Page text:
A bit of background: Reinhold Messner is, as you may know, a famous, record-breaking mountaineer. He was the first to climb Everest without supplemental oxygen, he was the first to climb all of the 14 eight-thousanders, and many other incredible feats. However, in the mid-to-late 1980s, he became the target of much mockery when the media picked up an interview in which he apparently claimed to have seen a yeti (which is not what happened, as this book explains).
When I first saw the book, I must admit that I rolled my eyes. I looked at the title and thought “Oh, dear. Here we go – it’s the story of Reinhold and his Yeti.” Still I was intrigued, and now I am glad to have read it, because it is not what I expected.
While it is about Messner’s encounter with an unidentified creature, he does not claim the creature to be a yeti. The book actually takes a look at the myth of the yeti while investigating what the creature he saw might have been. He also looks at why the story made the headlines and how the mis-reported interview caused a rather cycnical reception.
Why this skepticism? The answer is simple enough: explorers and discoverers see what they want to see. Like all of us, they perceive reality through their own preconceptions.
Messner’s descriptions of his trekking and travelling in Tibet is phenomenal. He clearly loves the place and has a lot of respect for its land, people, and culture. His knowledge of the area is remarkable, and he comes across a fairly grounded person – except when he thought his girlfriend left him stranded in Lhasa.
He visits many different areas and interviews locals about the yeti myth. His conclusion is that the yeti exists only as a myth, but that the creature he encountered was likely a rare Himalayan bear.
This book was published in 1998. Since the time of the precarious interview with an Indian newspaper in 1986, Messner had been subjected to quite harsh ridicule, and his credibility as a writer and mountaineer really suffered.
Considering this undeserved treatment and considering that Messner’s theory of a rare bear as the origin of the yeti myth, it has been satisfying and delightful to learn that the scientific community now (in the last month or so as I am writing this) seems to consider Messner’s idea as a valid explanation. Well done that man!
Still, even with the latest articles supporting Messner’s ideas, it is still worth reading this book. Messner’s writing in parts is absolutely gripping as he avoids being arrested by the Chinese police, or as he walks across Tibet by himself with nothing but a backpack and a sleeping bag (not tent).
The other part that I found really gripping was the part where he described his observations of the Chinese regime in Tibet. He gives some background to the political situation of his visits at the time that the book is referring to but he also adds his first hand experiences.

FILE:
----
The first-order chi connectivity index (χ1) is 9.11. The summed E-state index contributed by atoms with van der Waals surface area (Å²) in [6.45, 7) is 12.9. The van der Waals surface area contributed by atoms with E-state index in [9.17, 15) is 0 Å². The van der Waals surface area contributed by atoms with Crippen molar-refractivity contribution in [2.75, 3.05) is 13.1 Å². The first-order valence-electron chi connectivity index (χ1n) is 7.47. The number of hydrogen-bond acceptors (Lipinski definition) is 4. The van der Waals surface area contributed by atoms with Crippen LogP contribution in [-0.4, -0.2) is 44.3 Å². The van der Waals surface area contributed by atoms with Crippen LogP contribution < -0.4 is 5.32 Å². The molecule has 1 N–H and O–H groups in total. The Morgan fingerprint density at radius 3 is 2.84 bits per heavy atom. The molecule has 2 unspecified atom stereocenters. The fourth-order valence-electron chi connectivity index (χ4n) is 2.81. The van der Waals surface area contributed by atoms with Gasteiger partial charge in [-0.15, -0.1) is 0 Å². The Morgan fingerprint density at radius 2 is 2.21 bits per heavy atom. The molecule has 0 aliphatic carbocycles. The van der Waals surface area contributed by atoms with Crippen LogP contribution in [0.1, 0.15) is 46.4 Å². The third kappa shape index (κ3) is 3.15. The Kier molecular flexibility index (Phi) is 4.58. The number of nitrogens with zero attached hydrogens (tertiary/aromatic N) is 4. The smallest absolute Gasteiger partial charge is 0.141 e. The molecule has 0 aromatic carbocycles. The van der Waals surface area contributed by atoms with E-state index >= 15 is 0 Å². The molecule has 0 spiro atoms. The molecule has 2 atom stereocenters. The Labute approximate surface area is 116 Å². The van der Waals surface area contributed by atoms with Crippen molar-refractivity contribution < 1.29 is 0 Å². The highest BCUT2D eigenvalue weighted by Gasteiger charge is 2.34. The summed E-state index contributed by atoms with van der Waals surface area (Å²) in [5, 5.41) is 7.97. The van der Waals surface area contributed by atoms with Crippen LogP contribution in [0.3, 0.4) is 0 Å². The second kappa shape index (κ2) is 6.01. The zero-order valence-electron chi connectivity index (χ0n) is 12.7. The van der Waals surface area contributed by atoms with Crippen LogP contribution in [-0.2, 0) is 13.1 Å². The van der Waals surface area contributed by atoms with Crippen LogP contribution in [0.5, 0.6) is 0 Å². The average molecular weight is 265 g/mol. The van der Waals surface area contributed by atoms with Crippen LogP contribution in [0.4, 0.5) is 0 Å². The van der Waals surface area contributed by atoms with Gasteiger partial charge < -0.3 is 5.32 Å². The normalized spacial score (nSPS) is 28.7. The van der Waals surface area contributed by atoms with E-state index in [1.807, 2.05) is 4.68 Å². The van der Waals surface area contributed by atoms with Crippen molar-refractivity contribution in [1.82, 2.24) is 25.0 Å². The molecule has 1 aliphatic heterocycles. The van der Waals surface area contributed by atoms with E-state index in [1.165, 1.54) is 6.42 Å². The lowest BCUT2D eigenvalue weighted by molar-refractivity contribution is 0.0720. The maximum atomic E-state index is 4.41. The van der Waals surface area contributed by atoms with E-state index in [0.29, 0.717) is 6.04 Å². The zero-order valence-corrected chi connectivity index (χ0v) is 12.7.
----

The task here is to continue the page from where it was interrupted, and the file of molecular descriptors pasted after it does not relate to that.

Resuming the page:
As I have learnt from this (and his Everest book), he doesn’t hold back and he doesn’t seem to embellish, which makes the paragraphs on Tibet quite a decent work of journalism (in any case much better than what I encountered in Forensics recently, not that this is a high bar to set).
This is from a visit in 1988:
“One day, I was in the middle of Parkor when suddenly plain-clothes policemen carrying guns and radios went running past me. The Tibetans scattered in panic; an old woman next to me began crying, and a distraught cripple, who had been cringing by the roadside, dragged himself into the nearest doorway. A truck blocked the way of the fleeing crowds; tear gas was in the air. Six young lamas who had been carrying a banner proclaiming “Free Tibet!” were hauled into a truck, which raced off, sirens blaring. Columns of soldiers marched in; then came trucks and more soldiers, their clean olive-green uniforms clashing starkly with the Tibetans’ dirty rags.”
Not long after this scene, the Chinese government closed Tibet to foreign journalist as the number of protests in Tibet increased. Incidentally, this prevented Messner from being able to conduct more research into the yeti myth for a number of years.
For clarity, Messner’s concern in the book is not for the disruption to his project for the welfare of the people in Tibet. Not that he spends much time on political issues, but, as I mentioned earlier, he has a very high regard for the country and its people.
I found Messner’s writing about Tibet absolutely riveting. In many ways, I could not help comparing it to Heinrich Harrer’s book Seven Years in Tibet, which is an equally riveting story. Both books show their authors concerns for the country, and though they have been written in different times, they shared a common outlook.
“The Chinese paid no attention to tourists, and the Tibetans seemed preoccupied with mumbling their prayers, as they had done for centuries. Traditionally, prayers were written on strips of paper, then rolled into cylinders and stuffed into containers the size of a fist. These were set in motion by a swipe of the hand; a weight revolving around a metallic rod in the middle of the cylinder kept it spinning. Once a Tibetan symbol of faith, these prayer mills were becoming increasingly rare, and the paintings of gods on rocks were fading. But the mumbling continued. Most Tibetans are indifferent to the rise in living standards brought about by China’s rule. Spiritual life is dying out, and they have nothing to counter this with except their mumbling.”
As far as books go, this was one of the most surprising reads this year, and I love that the books has changed my own preconceptions of the author.